The proper surface treatment of the each
of the modules as it affects the light output and the light collection
uniformity along the longitudinal axis of the crystal has been investigated.
Different wrapping materials have been tested for maximum light output and
minimum non-uniformity. One of the crystals has been studied in beam and with
cosmic rays using the various surface treatments. These studies have resulted
in a convergence upon the following wrapping method: three layers of teflon
thick) plus one layer of aluminized mylar () on the lateral
surface with back paper on the front face. Prior to the wrapping, each crystal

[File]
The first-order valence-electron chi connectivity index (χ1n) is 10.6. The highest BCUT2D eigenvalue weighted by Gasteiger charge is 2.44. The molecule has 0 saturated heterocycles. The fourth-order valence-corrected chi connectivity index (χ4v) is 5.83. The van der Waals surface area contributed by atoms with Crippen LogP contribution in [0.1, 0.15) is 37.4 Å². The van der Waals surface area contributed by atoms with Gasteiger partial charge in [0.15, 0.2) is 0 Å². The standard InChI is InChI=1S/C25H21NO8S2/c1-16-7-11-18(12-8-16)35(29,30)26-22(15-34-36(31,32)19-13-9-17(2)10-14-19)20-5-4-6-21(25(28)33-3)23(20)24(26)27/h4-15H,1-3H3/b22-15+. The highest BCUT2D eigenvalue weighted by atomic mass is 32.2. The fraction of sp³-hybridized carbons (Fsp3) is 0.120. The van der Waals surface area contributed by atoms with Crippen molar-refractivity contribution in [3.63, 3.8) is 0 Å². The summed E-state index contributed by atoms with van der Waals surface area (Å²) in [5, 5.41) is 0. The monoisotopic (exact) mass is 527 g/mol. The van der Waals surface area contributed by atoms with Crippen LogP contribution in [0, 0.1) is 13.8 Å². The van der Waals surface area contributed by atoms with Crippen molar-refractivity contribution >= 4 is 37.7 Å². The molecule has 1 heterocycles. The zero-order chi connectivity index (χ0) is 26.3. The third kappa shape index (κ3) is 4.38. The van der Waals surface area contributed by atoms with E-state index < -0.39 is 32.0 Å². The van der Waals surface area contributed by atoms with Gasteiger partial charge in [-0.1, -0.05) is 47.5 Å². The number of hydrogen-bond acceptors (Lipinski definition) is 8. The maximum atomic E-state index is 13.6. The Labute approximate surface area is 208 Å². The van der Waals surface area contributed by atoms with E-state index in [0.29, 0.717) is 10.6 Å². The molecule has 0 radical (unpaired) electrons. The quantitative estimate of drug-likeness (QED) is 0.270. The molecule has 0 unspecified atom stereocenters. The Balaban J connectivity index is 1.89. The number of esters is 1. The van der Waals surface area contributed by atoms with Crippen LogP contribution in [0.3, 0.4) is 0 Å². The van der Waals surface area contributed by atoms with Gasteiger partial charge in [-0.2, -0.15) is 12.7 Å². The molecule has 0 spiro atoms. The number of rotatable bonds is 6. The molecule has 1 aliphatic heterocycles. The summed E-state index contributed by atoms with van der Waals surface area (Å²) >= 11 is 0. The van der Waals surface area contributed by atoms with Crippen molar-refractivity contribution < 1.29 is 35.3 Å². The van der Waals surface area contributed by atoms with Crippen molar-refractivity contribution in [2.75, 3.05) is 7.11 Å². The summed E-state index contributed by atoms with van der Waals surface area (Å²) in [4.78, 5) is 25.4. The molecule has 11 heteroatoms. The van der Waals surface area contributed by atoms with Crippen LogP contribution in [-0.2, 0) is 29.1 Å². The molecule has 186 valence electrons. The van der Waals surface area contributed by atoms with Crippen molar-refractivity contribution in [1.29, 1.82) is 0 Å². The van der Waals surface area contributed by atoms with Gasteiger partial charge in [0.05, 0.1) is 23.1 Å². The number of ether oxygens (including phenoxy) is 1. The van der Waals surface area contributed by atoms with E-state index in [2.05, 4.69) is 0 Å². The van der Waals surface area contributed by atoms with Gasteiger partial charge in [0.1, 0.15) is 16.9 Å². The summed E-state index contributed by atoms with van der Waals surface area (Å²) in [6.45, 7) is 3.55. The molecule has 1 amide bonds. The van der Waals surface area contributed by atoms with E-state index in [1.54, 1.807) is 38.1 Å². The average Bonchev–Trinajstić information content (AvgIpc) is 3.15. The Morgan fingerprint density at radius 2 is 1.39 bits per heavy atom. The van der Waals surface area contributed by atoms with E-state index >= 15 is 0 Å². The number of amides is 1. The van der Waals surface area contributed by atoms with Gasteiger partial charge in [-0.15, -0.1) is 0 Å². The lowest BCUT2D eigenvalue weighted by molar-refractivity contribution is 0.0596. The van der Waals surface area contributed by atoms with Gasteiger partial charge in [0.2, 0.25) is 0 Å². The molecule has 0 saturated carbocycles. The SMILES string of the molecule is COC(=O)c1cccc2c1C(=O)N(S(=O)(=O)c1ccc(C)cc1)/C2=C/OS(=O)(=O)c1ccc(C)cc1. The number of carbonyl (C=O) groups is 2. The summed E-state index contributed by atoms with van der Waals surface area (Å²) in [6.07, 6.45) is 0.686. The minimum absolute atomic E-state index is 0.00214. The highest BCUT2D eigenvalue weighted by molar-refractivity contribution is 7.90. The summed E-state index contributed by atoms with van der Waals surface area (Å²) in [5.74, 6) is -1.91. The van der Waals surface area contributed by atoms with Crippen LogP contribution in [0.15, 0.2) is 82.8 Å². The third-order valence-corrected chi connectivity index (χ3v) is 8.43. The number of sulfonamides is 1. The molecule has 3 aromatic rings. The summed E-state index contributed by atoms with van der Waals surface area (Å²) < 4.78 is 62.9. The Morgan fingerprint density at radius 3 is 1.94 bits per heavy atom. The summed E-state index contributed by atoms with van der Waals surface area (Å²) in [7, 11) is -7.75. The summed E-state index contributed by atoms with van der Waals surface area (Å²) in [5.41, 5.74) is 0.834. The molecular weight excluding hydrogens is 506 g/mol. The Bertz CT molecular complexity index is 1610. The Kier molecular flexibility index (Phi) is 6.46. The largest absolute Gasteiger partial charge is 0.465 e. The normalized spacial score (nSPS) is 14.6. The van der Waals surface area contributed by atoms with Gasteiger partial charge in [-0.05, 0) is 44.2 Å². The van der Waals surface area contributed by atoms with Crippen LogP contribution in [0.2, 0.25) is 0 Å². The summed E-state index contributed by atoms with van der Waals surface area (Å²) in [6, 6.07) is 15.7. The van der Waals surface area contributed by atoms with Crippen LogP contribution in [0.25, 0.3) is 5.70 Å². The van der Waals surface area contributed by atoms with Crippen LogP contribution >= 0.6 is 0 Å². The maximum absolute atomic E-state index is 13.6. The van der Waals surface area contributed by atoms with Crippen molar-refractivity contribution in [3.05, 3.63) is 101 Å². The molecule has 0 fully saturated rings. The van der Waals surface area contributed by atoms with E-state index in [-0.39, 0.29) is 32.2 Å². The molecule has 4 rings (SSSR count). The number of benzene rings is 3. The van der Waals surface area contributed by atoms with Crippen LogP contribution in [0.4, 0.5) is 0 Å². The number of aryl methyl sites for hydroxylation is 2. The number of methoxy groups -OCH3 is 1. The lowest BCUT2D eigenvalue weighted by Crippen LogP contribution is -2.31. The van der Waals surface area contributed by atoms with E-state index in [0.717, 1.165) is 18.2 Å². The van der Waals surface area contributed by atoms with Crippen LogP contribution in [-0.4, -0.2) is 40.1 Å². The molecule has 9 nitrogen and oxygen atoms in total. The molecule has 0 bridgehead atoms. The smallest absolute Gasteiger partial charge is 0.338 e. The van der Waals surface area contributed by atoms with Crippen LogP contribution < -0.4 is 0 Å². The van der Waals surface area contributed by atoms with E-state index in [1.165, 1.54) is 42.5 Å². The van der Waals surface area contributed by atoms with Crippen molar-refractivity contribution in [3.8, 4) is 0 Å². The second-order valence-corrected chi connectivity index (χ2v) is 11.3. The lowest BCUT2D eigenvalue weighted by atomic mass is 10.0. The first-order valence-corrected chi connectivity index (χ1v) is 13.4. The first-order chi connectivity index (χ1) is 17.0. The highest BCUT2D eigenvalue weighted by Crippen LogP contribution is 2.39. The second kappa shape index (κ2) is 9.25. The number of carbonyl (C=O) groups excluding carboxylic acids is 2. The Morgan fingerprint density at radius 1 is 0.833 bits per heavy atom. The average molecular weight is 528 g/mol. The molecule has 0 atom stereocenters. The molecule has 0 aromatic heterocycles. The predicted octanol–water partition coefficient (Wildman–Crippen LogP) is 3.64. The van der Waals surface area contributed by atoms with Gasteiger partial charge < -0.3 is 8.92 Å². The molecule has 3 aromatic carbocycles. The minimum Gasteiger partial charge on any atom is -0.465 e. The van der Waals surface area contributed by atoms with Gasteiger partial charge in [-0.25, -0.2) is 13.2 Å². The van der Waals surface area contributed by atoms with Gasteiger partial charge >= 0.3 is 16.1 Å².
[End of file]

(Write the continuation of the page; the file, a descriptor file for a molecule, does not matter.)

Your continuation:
is polished using a mixture of aluminium oxide power and ethylene
glycol. However, other surface treatments are currently under investigation. In
addition, a cosmic ray tomography system has been designed to measure the
light collection non-uniformity throughout the entire volume of each module. In
particular, this method will reveal the regions of impurities and imperfections
where the scintillation light is absorbed. For each of the crystals which
eventually will make up the calorimeter, the non-uniformity must be .
Once the crystals have been tested for F/T and their dimensions checked, they
are wrapped as described above and passed on to the tomography system. The
description of the tomography apparatus and some of its results will be
presented in a subsequent chapter.